In Iraq, security measures are high as the annual pilgrimage marking the Iman Musa al-Kadim's death in the eighth century.
Moving over to BBC's Lyse Doucet, the British journalist has won an award. Her colleague Laura Maciver Tweets:
Commenting on the award, Djunaid Tweets:
She's currently reporting in Ukraine. Layal Shakir (RUDAW) reports:
The 2022 Shifa Gardi Award was awarded to BBC journalist Lyse Doucet in a
virtual ceremony for her reporting from front lines and war zones.
“How I wish I could be in Erbil today, but I’d also like to think that if Shifa was alive, and how we all wish she was, that she would be here today too, with all of her colleagues,” Doucet said in a video recording sent to Rudaw from the Ukrainian capital of Kyiv, where she is currently reporting on the Ukraine-Russia conflict.
“If anyone knows about what it’s like to live in a war which never seems to end, of living with powerful neighbors, and the importance of independent journalism – it is the Kurdish people,” Doucet added.
The award honors the memory of Rudaw journalist and news anchor Shifa Gardi who was tragically killed in a bomb attack in Mosul while covering the carnage of the Islamic State (ISIS) on February 25, 2017. It highlights the talent of female journalists on the front line who
bravely report and bear witness to realities that are often underreported.
Lyse is not the only foreign correspondent in the news cycle. Ben Kesslen (NEW YORK POST) reports on Charlie D'Agata:
A senior foreign correspondent at CBS News apologized Saturday after he said on air that the war in Ukraine can’t be compared to those in Iraq and Afghanistan — because the Eastern European nation is more “civilized.”
Correspondent Charlie D’Agata was reporting from Kyiv, Ukraine when he said Friday that Ukraine “isn’t a place, with all due respect, like Iraq or Afghanistan, that has seen conflict raging for decades.
“This is a relatively civilized, relatively European — I have to choose those words carefully, too — city, where you wouldn’t expect that or hope that it’s going to happen,” he continued.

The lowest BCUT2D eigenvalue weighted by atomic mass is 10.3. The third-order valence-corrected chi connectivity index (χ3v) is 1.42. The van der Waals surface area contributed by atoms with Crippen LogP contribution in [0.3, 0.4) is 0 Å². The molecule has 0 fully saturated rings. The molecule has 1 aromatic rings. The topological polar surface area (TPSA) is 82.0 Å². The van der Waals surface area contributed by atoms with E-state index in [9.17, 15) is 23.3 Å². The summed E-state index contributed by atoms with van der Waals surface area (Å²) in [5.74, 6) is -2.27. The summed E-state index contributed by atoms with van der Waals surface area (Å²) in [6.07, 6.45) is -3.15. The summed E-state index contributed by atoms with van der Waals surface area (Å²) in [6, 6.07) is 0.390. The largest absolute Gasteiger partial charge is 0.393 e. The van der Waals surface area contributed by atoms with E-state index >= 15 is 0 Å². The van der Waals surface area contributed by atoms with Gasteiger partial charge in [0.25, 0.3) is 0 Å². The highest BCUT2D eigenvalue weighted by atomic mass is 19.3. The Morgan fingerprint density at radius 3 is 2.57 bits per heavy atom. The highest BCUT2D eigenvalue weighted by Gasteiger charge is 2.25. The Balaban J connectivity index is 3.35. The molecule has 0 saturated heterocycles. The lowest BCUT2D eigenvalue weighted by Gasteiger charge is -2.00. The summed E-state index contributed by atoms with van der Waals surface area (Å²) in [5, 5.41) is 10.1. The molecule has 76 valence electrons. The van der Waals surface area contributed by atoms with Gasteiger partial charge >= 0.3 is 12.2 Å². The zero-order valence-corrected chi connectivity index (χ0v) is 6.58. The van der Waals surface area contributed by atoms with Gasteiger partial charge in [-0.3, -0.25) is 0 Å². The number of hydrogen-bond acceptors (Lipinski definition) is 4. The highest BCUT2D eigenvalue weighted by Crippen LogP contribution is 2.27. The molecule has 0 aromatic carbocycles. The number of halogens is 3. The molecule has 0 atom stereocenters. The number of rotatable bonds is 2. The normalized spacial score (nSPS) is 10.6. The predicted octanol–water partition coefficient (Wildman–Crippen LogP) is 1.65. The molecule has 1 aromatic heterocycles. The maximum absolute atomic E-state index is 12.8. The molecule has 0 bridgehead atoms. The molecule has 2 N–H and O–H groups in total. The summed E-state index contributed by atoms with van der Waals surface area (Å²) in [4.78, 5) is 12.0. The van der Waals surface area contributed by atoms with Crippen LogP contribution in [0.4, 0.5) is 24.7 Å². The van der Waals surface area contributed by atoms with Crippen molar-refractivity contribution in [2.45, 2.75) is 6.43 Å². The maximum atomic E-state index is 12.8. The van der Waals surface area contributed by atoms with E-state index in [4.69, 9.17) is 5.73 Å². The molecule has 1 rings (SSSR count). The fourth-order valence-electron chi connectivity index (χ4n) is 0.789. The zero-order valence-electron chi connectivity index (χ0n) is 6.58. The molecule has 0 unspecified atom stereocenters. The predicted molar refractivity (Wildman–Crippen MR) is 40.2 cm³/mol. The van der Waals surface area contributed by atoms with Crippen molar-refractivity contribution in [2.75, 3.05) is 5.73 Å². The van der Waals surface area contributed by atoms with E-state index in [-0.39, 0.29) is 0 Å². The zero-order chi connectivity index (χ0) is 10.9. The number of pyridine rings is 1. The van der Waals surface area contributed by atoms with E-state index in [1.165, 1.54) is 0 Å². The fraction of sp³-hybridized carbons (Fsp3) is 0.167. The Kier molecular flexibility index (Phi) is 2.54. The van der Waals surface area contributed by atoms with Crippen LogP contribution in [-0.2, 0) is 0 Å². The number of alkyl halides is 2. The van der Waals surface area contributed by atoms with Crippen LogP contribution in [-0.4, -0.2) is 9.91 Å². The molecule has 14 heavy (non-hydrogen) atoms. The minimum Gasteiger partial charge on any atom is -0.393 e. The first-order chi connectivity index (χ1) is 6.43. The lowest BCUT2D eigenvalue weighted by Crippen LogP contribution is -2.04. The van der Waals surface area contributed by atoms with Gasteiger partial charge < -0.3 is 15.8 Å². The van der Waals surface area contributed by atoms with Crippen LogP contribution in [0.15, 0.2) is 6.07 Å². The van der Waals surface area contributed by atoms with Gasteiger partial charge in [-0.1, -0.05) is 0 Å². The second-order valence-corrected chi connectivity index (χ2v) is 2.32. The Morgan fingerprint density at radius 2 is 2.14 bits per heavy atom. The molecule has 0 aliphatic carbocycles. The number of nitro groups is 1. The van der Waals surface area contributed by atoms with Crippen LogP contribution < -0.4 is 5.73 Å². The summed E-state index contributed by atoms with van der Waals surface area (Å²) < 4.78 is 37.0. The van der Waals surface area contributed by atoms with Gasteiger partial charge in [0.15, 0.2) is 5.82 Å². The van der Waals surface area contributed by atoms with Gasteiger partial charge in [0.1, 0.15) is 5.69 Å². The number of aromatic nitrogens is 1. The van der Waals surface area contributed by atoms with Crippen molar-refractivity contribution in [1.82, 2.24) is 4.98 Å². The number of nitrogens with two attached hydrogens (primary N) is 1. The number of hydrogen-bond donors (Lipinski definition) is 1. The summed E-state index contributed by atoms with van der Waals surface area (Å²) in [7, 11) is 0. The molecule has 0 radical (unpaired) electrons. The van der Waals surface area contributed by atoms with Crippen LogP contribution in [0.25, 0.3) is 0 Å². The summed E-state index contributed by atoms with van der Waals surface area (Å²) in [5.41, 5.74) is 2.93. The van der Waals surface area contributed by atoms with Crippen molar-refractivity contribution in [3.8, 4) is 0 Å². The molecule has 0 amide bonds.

D’Agata issued an apology on the broadcaster’s streaming network Saturday, after his comments went viral — racking up more than 1.5 million views on Twitter — and were swiftly condemned as racist and historically inaccurate.
Imraan Siddiqi, the executive director of Muslim grassroots advocacy and civil rights organization CAIR Washington, expressed his criticism by simply tweeting the clip with the caption “Civilized”.
“Matter of Fact” host and “Real Sports with Brian Gumbel” correspondent Soledad O’Brien also reacted on Twitter.
“‘Relatively civilized, relatively European': when the white dude reporter knows he’s being kinda racist but carries on anyway. Whew,” she wrote. “Can we please diversify news coverage and get rid of this crap. Please.”
Sana Saaed Tweets:
Gwen Wren rejects Charlies/ faux apology:
On the electionfront, there is news. No, Iraq does not have a prime minister or a president yet -- this despite holding elections on October 10th. No, the political stalemate continues. But the Kurdistan Region has announced it will hold elections October 1st. Here's the press release the KRG put out:
Erbil, Kurdistan Region, February 24, 2022
President Nechirvan Barzani signed a decree on Thursday which sets the date to hold the parliamentary elections in the Kurdistan Region of Iraq.
The decree reads that in accordance with the 2005 Law Nr. 1 of the Amended Law of Iraq’s Kurdistan Region Presidency, October 1, 2022 is set as the date for the Kurdistan Region’s 6th Parliamentary Elections.
The decree also says that the relevant authorities including the parliament, the government and the Independent High Electoral Commission of the Kurdistan Region, should start the necessary preparations to hold the election process.